Posts from July 9, 2004

AOL sucks, redux

AOL sucks, redux

: All week, my email would not work through AOL as my ISP, as I lamented below. Tried every suggestion. Nothing worked. Then, today, it just started working today.

So what ISP should I use when I’m on the road instead?

Blogger in power

Blogger in power

: Arts blogger, WSJ critic, and nice guy Terry Teachout just got a presidential appointment to the National Council on the Arts. He’ll have to be approved by the Senate. Maybe he can explain what a blog is.

Birds of a feather

Birds of a feather

: Is it any surprise that The Guardian wrote not a puff-piece review but a puff-piece editorial about Fahrenheit 9/11? No, not a surprise at all.

DNC’s blogging screwup

DNC’s blogging screwup

: Here’s the latest on the DNC’s blogging screwup, in which bloggers were invited and then uninvited (background here): The DNC posts a mealy-mouthed, excuse-riddled, and not altogether credible explanation about the mess.

Bottom line: The DNC screwed up. Big time. They took an opportunity to be the party of the people and transparency and vision and in one swoop became the party of screwups. Nice going, dorks.

The solution is worse than the problem: disinviting bloggers is downright stupid. You should reinivite them. Tell them you ran out of hotel rooms, OK; they’re bloggers; they’ll cope. But now, left out of the party, they will only snipe… and with damned good cause.

And if the RNC has an ounce of sense, which they do, they’ll invite all those disinvited bloggers to their convention. That’ll be great PR, eh, guys?

I’d say this in the comments on the DNC blog… if they allowed comments. What are you afraid of, guys?

If I had applied to go to the convention and had gotten credentials, I would now be threatening to stay away unless the uninvited bloggers were reinvited. Even news organizations — snakey as they can be — would stand together on such principle. So should we bloggers. So I think some of the bloggers who are going should threaten to stay home until those disinvited bloggers are reinvited.

: UPDATE: The story is seeping into mainstream media. CBS Marketwatch just reported on it.

: I won’t buy any excuses from the DNC until I see complete lists of:

1. Bloggers invited

2. Bloggers not invited

3. Bloggers disinvited.

Until then, we cannot know whether this was a matter of slant or space.

We demand transparency. That’s what bloggers do. And we bloggers should be standing together to demand this information — and also to demand that the DNC reinvite the disinvited bloggers. They wouldn’t dare treat mainstream press that way. How dare they treat citizen journalists that way?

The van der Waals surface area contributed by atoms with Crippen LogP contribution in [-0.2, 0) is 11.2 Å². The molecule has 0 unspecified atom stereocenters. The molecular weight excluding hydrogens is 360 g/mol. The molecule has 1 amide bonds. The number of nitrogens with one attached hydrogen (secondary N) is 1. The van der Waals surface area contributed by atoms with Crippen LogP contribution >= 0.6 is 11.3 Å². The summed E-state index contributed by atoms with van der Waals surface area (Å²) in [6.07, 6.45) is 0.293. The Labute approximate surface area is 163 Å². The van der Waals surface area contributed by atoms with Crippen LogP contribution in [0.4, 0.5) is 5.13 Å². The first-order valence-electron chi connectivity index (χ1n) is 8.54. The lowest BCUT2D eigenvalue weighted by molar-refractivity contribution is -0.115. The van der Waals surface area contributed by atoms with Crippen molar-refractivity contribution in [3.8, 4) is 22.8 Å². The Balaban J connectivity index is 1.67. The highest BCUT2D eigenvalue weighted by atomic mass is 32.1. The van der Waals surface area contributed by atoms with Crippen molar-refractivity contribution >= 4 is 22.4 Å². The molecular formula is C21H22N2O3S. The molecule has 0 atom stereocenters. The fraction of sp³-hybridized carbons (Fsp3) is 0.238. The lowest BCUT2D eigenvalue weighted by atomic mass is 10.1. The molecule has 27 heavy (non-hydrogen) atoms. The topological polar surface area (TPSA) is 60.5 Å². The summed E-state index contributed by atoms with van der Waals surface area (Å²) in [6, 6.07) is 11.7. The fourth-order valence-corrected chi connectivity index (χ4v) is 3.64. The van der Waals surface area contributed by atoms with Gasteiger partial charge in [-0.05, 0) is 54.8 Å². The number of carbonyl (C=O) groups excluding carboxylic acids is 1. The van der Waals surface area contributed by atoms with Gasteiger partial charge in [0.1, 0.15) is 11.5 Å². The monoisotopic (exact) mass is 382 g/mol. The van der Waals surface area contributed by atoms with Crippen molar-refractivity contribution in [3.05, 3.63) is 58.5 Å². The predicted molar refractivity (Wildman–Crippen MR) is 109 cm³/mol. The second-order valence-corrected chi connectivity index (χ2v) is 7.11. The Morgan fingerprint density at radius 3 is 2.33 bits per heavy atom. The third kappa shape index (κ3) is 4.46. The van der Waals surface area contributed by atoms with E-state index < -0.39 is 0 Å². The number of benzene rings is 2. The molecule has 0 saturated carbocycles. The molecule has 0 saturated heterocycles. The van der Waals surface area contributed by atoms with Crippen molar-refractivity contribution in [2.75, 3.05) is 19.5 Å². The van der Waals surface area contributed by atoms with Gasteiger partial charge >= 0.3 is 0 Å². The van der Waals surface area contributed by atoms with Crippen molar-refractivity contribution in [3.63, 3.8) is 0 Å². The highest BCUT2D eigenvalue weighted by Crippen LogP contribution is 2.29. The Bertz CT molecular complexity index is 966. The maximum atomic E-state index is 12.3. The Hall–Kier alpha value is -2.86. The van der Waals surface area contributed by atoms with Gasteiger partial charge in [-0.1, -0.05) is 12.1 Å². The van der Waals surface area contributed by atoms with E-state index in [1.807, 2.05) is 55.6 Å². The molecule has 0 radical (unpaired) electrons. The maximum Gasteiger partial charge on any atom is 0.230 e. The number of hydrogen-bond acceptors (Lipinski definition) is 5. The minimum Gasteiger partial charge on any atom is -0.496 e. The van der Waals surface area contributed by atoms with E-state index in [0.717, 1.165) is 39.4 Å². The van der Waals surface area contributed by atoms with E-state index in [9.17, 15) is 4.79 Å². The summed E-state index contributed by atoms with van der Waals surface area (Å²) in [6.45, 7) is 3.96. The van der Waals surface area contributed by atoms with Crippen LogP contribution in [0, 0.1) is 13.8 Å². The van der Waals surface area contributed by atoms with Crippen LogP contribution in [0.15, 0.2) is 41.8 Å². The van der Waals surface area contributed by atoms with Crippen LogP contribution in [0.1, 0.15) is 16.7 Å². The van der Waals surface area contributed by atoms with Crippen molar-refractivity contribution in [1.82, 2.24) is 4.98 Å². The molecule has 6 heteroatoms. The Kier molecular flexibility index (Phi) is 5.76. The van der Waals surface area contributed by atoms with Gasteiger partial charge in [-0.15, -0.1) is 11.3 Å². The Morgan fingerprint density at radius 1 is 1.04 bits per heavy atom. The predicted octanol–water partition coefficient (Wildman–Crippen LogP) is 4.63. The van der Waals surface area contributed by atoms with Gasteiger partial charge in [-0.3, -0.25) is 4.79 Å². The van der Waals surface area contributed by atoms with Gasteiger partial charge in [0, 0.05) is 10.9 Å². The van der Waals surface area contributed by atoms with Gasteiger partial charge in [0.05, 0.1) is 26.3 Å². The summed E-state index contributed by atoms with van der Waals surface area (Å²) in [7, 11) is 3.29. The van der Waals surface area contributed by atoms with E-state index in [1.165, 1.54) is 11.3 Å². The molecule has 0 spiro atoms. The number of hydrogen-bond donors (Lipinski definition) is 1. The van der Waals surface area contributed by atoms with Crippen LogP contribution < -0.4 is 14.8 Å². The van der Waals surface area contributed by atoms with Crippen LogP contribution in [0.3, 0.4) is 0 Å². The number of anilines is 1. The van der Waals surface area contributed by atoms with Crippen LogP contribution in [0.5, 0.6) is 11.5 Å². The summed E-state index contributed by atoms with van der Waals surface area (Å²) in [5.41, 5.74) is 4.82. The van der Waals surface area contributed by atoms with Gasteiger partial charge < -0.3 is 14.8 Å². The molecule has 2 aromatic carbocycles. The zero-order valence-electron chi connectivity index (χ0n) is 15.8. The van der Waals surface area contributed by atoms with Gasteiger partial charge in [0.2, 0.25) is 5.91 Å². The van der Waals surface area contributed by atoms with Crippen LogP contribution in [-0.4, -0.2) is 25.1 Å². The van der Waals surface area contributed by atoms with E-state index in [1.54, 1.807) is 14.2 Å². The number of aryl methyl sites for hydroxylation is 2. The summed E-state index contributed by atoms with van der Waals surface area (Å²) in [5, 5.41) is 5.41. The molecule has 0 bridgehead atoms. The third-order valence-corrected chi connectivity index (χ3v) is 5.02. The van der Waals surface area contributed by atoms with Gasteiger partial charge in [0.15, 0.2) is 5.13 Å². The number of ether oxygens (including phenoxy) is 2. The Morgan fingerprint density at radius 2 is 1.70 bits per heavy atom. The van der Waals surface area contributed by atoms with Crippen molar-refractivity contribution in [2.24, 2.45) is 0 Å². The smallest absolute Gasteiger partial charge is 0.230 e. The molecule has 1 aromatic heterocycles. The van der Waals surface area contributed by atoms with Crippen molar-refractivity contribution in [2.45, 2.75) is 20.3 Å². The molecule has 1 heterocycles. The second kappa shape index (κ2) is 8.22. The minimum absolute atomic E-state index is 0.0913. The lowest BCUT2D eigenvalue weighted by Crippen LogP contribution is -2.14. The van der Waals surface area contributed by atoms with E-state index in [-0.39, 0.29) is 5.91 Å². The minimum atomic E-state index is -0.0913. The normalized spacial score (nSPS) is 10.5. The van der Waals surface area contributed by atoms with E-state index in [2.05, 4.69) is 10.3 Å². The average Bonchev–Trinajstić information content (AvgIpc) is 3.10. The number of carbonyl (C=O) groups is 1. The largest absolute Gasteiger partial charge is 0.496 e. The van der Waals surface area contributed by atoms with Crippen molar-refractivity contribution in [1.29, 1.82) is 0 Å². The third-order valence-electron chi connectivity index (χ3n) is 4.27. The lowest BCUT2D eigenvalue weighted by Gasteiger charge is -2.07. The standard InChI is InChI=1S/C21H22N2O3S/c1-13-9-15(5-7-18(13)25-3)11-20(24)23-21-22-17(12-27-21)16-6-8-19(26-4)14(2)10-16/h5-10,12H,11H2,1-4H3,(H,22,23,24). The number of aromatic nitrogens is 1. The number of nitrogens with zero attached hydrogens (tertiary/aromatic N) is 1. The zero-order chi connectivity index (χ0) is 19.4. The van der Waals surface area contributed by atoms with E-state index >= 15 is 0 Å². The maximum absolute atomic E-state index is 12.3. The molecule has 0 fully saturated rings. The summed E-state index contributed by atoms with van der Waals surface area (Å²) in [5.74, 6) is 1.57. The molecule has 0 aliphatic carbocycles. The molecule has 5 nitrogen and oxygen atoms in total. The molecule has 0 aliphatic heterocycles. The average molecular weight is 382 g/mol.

And it doesn’t really matter what the cause is. Having f’ed up this badly, the thing to do is to fix it by inviting all the disinvited bloggers to assure that there is no exclusion on any basis and also to reveal the complete lists of bloggers so we can judge the DNC’s process.

: And, by the way, the reason I don’t buy the excuses from the DNC: The number of applicants has nothing to do with the space available. Surely, they sat down at the beginning and decided how many they could let in and what the criteria were. Simple logic.

I just watched a Kerry/Edwards event on WNBC, where the campaign people kept old Gabe Pressman from interviewing ladies in the audience and asked Gabe to turn his camera off. He refused. Good for Gabe. Bad for them.

Transparency, people, transparency! This is the age of transparency.

Let me add that I’m saying all this because I want the party do it this right. It’s a tragedy to muff it up.

The Daily Stern

The Daily Stern

: MORE CROCK FROM THE COMMISSIONER: Michael Powell starts “blogging” at Always On but it’s laughable on so many levels.

Always On is no more a blog than Michael Powell is a blogger. It’s a paper that can’t afford paper and Powell is writing op-eds that no paper would apparently take. It’s just the self-justifying blatherings of a failed, lame-duck bureacrat.

And it’s badly written. How’s this for a lead: “Traditionally, the economic justification for government regulation of an industry was market failure such as monopoly, negative externalities, or unmet social goals.” Negative externalities? Sounds like a zit to me.

But more than anything, it’s just bullshit. Here’s Powell the one-time deregulator still trying to sing out of the deregulation hymnbook still even while he has converted to another church. Ernie Miller neatly takes him apart on technology and deregulation. And, of course, Powell has long since given up defending the deregulation that matters most in America: keeping government out of regulating what its citizens can and can’t say.

If Powell stood on principle, if he truly were the deregulator he tries to look like in his apparently valedictory self-portrait, he would have stood against regulation in media ownership and in technology and in speech. But he didn’t. He was as hypocritical as he was politically inept. And, wow, Always On has him. Lucky them.

: SAY THE F WORD AND PLAY FCC ROULETTE: Ernie Miller also alerts us to Broadcasting & Cable coverage of a speech by the FCC enforcement chief who first ruled that Bono’s F word was OK and who was overruled by the FCC and who now tries to argue that the F word isn’t really outlawed. Go ahead. Say it on the air. He dares you.